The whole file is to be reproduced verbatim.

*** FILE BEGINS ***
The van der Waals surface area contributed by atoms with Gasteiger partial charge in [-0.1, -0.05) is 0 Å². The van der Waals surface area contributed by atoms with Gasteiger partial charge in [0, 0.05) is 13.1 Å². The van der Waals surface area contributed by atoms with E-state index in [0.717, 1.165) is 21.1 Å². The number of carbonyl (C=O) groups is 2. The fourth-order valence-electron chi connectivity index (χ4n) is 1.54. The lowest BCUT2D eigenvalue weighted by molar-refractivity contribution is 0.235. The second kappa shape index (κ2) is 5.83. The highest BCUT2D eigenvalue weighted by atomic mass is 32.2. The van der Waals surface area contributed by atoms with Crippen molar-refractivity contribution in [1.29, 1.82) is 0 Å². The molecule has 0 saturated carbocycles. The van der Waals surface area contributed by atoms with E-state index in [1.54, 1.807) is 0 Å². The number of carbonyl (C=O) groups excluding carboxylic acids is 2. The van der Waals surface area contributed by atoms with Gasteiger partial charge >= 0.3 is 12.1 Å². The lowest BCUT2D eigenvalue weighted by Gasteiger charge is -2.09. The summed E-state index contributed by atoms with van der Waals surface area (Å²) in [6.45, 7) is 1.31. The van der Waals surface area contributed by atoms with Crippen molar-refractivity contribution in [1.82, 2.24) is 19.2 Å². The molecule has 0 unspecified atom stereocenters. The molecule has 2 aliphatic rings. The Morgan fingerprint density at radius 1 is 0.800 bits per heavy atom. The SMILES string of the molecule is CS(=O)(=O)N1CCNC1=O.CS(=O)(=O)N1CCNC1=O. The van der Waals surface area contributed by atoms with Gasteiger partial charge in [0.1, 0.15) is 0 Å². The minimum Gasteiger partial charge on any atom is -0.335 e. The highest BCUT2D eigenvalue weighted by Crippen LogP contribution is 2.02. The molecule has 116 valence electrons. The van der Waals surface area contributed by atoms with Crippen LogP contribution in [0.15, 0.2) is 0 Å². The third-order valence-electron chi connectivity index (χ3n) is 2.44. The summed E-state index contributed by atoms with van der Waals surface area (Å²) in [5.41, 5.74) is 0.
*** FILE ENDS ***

The van der Waals surface area contributed by atoms with Gasteiger partial charge in [-0.1, -0.05) is 0 Å². The van der Waals surface area contributed by atoms with Gasteiger partial charge in [0, 0.05) is 13.1 Å². The van der Waals surface area contributed by atoms with E-state index in [0.717, 1.165) is 21.1 Å². The number of carbonyl (C=O) groups is 2. The fourth-order valence-electron chi connectivity index (χ4n) is 1.54. The lowest BCUT2D eigenvalue weighted by molar-refractivity contribution is 0.235. The second kappa shape index (κ2) is 5.83. The highest BCUT2D eigenvalue weighted by atomic mass is 32.2. The van der Waals surface area contributed by atoms with Crippen molar-refractivity contribution in [1.29, 1.82) is 0 Å². The molecule has 0 saturated carbocycles. The van der Waals surface area contributed by atoms with E-state index in [1.54, 1.807) is 0 Å². The number of carbonyl (C=O) groups excluding carboxylic acids is 2. The van der Waals surface area contributed by atoms with Gasteiger partial charge >= 0.3 is 12.1 Å². The lowest BCUT2D eigenvalue weighted by Gasteiger charge is -2.09. The summed E-state index contributed by atoms with van der Waals surface area (Å²) in [6.45, 7) is 1.31. The van der Waals surface area contributed by atoms with Crippen molar-refractivity contribution in [1.82, 2.24) is 19.2 Å². The molecule has 0 unspecified atom stereocenters. The molecule has 2 aliphatic rings. The Morgan fingerprint density at radius 1 is 0.800 bits per heavy atom. The SMILES string of the molecule is CS(=O)(=O)N1CCNC1=O.CS(=O)(=O)N1CCNC1=O. The van der Waals surface area contributed by atoms with Gasteiger partial charge in [0.1, 0.15) is 0 Å². The minimum Gasteiger partial charge on any atom is -0.335 e. The highest BCUT2D eigenvalue weighted by Crippen LogP contribution is 2.02. The molecule has 116 valence electrons. The van der Waals surface area contributed by atoms with Crippen LogP contribution in [0.15, 0.2) is 0 Å². The third-order valence-electron chi connectivity index (χ3n) is 2.44. The summed E-state index contributed by atoms with van der Waals surface area (Å²) in [5.41, 5.74) is 0.